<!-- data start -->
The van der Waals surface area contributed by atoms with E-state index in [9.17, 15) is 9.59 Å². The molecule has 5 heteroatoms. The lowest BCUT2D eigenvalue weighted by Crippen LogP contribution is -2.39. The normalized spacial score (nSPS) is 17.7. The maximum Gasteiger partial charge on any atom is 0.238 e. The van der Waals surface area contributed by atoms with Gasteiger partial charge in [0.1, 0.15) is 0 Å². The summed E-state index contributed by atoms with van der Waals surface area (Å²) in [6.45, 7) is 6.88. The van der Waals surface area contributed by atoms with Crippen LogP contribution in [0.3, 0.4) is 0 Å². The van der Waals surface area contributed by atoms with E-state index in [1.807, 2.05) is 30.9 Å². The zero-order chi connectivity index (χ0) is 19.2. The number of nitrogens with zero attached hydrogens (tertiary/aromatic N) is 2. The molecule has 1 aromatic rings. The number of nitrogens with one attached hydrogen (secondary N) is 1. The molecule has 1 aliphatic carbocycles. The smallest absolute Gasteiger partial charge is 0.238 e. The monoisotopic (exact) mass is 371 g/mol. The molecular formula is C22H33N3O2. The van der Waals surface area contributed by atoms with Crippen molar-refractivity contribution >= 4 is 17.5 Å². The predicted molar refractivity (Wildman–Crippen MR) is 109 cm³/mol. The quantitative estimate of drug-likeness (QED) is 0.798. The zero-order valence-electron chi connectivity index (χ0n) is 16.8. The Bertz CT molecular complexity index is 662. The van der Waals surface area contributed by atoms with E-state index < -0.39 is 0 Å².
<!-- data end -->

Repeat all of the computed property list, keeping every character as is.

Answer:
The van der Waals surface area contributed by atoms with E-state index in [9.17, 15) is 9.59 Å². The molecule has 5 heteroatoms. The lowest BCUT2D eigenvalue weighted by Crippen LogP contribution is -2.39. The normalized spacial score (nSPS) is 17.7. The maximum Gasteiger partial charge on any atom is 0.238 e. The van der Waals surface area contributed by atoms with Gasteiger partial charge in [0.1, 0.15) is 0 Å². The summed E-state index contributed by atoms with van der Waals surface area (Å²) in [6.45, 7) is 6.88. The van der Waals surface area contributed by atoms with Crippen LogP contribution in [0.3, 0.4) is 0 Å². The van der Waals surface area contributed by atoms with E-state index in [1.807, 2.05) is 30.9 Å². The zero-order chi connectivity index (χ0) is 19.2. The number of nitrogens with zero attached hydrogens (tertiary/aromatic N) is 2. The molecule has 1 aromatic rings. The number of nitrogens with one attached hydrogen (secondary N) is 1. The molecule has 1 aliphatic carbocycles. The smallest absolute Gasteiger partial charge is 0.238 e. The monoisotopic (exact) mass is 371 g/mol. The molecular formula is C22H33N3O2. The van der Waals surface area contributed by atoms with Crippen molar-refractivity contribution >= 4 is 17.5 Å². The predicted molar refractivity (Wildman–Crippen MR) is 109 cm³/mol. The quantitative estimate of drug-likeness (QED) is 0.798. The zero-order valence-electron chi connectivity index (χ0n) is 16.8. The Bertz CT molecular complexity index is 662. The van der Waals surface area contributed by atoms with E-state index < -0.39 is 0 Å².